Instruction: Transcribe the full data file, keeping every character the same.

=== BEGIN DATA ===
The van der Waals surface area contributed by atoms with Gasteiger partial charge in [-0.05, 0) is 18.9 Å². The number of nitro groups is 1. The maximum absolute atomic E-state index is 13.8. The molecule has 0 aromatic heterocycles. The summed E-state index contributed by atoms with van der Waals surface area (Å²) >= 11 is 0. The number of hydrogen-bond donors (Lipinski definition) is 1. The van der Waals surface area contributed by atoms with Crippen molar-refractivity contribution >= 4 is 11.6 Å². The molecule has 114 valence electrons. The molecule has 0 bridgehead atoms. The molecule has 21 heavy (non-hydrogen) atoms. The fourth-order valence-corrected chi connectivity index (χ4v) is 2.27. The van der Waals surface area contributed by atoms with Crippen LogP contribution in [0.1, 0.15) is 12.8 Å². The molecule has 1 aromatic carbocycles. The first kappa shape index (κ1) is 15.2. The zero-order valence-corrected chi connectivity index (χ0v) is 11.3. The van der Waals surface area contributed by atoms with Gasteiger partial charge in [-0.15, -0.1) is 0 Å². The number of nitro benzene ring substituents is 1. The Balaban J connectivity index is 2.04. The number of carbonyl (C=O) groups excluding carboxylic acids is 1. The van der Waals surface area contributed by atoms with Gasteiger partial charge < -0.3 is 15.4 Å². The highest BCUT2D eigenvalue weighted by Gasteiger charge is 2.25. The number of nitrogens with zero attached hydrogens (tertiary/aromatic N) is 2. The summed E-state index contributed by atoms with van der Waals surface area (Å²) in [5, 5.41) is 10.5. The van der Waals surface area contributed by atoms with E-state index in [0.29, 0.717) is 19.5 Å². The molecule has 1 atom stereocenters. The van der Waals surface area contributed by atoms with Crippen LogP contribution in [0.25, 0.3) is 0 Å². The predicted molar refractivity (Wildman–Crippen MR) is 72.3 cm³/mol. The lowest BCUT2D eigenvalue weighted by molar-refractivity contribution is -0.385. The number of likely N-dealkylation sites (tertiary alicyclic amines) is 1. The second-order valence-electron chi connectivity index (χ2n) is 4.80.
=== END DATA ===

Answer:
The van der Waals surface area contributed by atoms with Gasteiger partial charge in [-0.05, 0) is 18.9 Å². The number of nitro groups is 1. The maximum absolute atomic E-state index is 13.8. The molecule has 0 aromatic heterocycles. The summed E-state index contributed by atoms with van der Waals surface area (Å²) >= 11 is 0. The number of hydrogen-bond donors (Lipinski definition) is 1. The van der Waals surface area contributed by atoms with Crippen molar-refractivity contribution >= 4 is 11.6 Å². The molecule has 114 valence electrons. The molecule has 0 bridgehead atoms. The molecule has 21 heavy (non-hydrogen) atoms. The fourth-order valence-corrected chi connectivity index (χ4v) is 2.27. The van der Waals surface area contributed by atoms with Crippen LogP contribution in [0.1, 0.15) is 12.8 Å². The molecule has 1 aromatic carbocycles. The first kappa shape index (κ1) is 15.2. The zero-order valence-corrected chi connectivity index (χ0v) is 11.3. The van der Waals surface area contributed by atoms with Gasteiger partial charge in [-0.15, -0.1) is 0 Å². The number of nitro benzene ring substituents is 1. The Balaban J connectivity index is 2.04. The number of carbonyl (C=O) groups excluding carboxylic acids is 1. The van der Waals surface area contributed by atoms with Gasteiger partial charge < -0.3 is 15.4 Å². The highest BCUT2D eigenvalue weighted by Gasteiger charge is 2.25. The number of nitrogens with zero attached hydrogens (tertiary/aromatic N) is 2. The summed E-state index contributed by atoms with van der Waals surface area (Å²) in [5, 5.41) is 10.5. The van der Waals surface area contributed by atoms with E-state index in [0.29, 0.717) is 19.5 Å². The molecule has 1 atom stereocenters. The van der Waals surface area contributed by atoms with Crippen LogP contribution in [0.25, 0.3) is 0 Å². The predicted molar refractivity (Wildman–Crippen MR) is 72.3 cm³/mol. The lowest BCUT2D eigenvalue weighted by molar-refractivity contribution is -0.385. The number of likely N-dealkylation sites (tertiary alicyclic amines) is 1. The second-order valence-electron chi connectivity index (χ2n) is 4.80.